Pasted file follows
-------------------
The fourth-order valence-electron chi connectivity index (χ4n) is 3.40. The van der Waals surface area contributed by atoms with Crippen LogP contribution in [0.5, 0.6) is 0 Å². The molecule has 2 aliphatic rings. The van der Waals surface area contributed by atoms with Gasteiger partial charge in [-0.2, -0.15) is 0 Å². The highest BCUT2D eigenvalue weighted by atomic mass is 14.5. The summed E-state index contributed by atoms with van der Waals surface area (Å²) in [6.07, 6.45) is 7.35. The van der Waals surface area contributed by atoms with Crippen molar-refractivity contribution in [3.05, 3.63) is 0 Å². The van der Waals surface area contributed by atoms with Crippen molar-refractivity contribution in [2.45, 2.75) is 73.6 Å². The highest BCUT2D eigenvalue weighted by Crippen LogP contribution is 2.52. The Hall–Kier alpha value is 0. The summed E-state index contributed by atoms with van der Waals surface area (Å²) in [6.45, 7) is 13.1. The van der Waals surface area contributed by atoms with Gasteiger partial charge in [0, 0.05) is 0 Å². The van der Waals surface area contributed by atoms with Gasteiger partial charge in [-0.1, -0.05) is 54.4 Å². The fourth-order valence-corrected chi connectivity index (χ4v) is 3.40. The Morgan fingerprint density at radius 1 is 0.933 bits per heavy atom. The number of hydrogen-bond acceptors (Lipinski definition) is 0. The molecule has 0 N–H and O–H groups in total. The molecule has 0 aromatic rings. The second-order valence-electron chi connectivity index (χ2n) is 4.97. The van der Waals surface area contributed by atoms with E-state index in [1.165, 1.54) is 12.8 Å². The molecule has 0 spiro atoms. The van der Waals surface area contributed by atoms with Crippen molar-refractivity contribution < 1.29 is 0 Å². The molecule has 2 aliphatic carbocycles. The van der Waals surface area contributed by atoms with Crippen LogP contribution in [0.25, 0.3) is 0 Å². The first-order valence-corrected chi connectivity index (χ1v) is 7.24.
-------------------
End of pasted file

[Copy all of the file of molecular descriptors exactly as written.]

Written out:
The fourth-order valence-electron chi connectivity index (χ4n) is 3.40. The van der Waals surface area contributed by atoms with Crippen LogP contribution in [0.5, 0.6) is 0 Å². The molecule has 2 aliphatic rings. The van der Waals surface area contributed by atoms with Gasteiger partial charge in [-0.2, -0.15) is 0 Å². The highest BCUT2D eigenvalue weighted by atomic mass is 14.5. The summed E-state index contributed by atoms with van der Waals surface area (Å²) in [6.07, 6.45) is 7.35. The van der Waals surface area contributed by atoms with Crippen molar-refractivity contribution in [3.05, 3.63) is 0 Å². The van der Waals surface area contributed by atoms with Crippen molar-refractivity contribution in [2.45, 2.75) is 73.6 Å². The highest BCUT2D eigenvalue weighted by Crippen LogP contribution is 2.52. The Hall–Kier alpha value is 0. The summed E-state index contributed by atoms with van der Waals surface area (Å²) in [6.45, 7) is 13.1. The van der Waals surface area contributed by atoms with Gasteiger partial charge in [0, 0.05) is 0 Å². The van der Waals surface area contributed by atoms with Gasteiger partial charge in [-0.1, -0.05) is 54.4 Å². The fourth-order valence-corrected chi connectivity index (χ4v) is 3.40. The Morgan fingerprint density at radius 1 is 0.933 bits per heavy atom. The number of hydrogen-bond acceptors (Lipinski definition) is 0. The molecule has 0 N–H and O–H groups in total. The molecule has 0 aromatic rings. The second-order valence-electron chi connectivity index (χ2n) is 4.97. The van der Waals surface area contributed by atoms with E-state index in [1.165, 1.54) is 12.8 Å². The molecule has 0 spiro atoms. The van der Waals surface area contributed by atoms with Crippen molar-refractivity contribution < 1.29 is 0 Å². The molecule has 2 aliphatic carbocycles. The van der Waals surface area contributed by atoms with Crippen LogP contribution in [0.25, 0.3) is 0 Å². The first-order valence-corrected chi connectivity index (χ1v) is 7.24.